International Partnership Keeps Northern Ireland Green, But Not Too Green
Ireland is so green it’s called the Emerald Isle. That being said, researchers in Northern Ireland are working with the Agricultural Research Service (ARS) to cut back on some of that green.
Excess phosphorus from fertilizer has been leaching from farms into Northern Ireland’s lakes and rivers. A powerful fertilizer on land, phosphorus is equally effective in water, turning waterways green with excess algae and other plant life. When those plants die and decompose, it depletes the water of oxygen – a process called eutrophication – a condition that is harmful to fish and other animal life and could also impact human health.
“In Northern Ireland, 69% of our rivers and 76% of our lakes are impacted by phosphorus, with agriculture contributing 62% of that phosphorus,” said Donnacha Doody, acting head of the Agri-Food and Biosciences Institute’s (AFBI) Agri-Environment Branch in Belfast, Northern Ireland.
According to Doody, manure/slurry from livestock is a major source of agricultural phosphorus in Northern Ireland. Slurry is a mix of manure and other organic matter that is thinned with water and, sometimes, aged. If not managed properly, applying manure/slurry as fertilizer could result in phosphorus accumulating in the soil and being washed off by rainfall into lakes and rivers.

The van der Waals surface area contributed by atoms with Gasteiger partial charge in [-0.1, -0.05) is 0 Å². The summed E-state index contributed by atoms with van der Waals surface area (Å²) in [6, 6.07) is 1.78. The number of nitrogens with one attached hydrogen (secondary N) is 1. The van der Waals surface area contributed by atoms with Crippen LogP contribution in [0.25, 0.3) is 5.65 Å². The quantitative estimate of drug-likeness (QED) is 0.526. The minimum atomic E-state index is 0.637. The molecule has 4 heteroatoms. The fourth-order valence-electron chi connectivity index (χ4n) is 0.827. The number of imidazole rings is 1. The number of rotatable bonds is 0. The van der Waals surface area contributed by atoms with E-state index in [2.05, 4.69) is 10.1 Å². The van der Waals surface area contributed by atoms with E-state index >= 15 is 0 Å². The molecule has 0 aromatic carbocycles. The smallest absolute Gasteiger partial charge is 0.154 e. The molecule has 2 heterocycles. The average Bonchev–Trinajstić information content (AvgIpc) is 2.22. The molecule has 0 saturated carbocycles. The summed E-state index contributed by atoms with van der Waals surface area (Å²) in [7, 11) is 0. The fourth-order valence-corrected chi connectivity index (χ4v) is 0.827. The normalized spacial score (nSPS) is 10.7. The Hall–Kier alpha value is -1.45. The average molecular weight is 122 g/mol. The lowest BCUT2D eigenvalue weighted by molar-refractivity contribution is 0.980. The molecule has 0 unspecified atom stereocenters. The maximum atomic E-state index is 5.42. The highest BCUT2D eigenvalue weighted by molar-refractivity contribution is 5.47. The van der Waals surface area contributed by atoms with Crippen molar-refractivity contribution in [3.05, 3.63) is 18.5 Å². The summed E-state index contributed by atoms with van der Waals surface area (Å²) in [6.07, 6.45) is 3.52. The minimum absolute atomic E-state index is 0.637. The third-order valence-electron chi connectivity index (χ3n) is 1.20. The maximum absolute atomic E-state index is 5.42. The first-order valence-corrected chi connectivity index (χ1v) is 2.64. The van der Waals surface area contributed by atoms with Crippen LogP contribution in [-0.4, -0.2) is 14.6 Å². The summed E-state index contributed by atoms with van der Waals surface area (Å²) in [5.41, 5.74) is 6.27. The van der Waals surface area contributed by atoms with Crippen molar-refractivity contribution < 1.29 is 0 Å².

The government of Northern Ireland introduced legislation called the Nutrient Action Programme (NAP) to help prevent excess manure from being washed into lakes and rivers. NAP prohibits farmers from spreading manure during winter months and at other times, depending on weather and soil conditions. Doody said that it’s important for both farmers and policy makers to have confidence that their efforts are having a positive impact on water quality, and that’s how he and ARS got involved.
According to Doody, AFBI uses an ARS model called SurPhos (Surface runoff model for Phosphorus) to simulate the amount of phosphorus loss on each day of the year, as determined by rainfall and soil moisture conditions. SurPhos was developed by Peter Vadas, ARS national program leader for land and air management, while working at the Dairy Forage Research Center, in Madison, WI.
“Results from the SurPhos model demonstrate that NAP is effective at reducing the loss of phosphorus to water in Northern Ireland,” Doody said. “If the ban on spreading slurry during the closed period was lifted and slurry application permitted, the phosphorus export during winter months would be 33% higher.”
Doody’s knowledge of SurPhos came from working with ARS in the United States for 4 months as part of a US-UK Fulbright scholarship. While with ARS, he learned about the phosphorus risk index approach and applying the SurPhos model to Northern Ireland fields. The index was developed at the ARS Pasture Systems and Watershed Management Research unit at University Park, PA.
“This highlights the value of international exchanges between research organizations,” Doody said. “As scientific researchers we spend a long time developing new knowledge, data, and tools and often it is difficult to demonstrate the impact of this work on society. In this case, the report on slurry management was the culmination of long-term data collection in AFBI and development of the SurPhos model in ARS. This long-term investment from both organizations has had an impact on the agri-food industry in Northern Ireland and really demonstrates the value this effort.”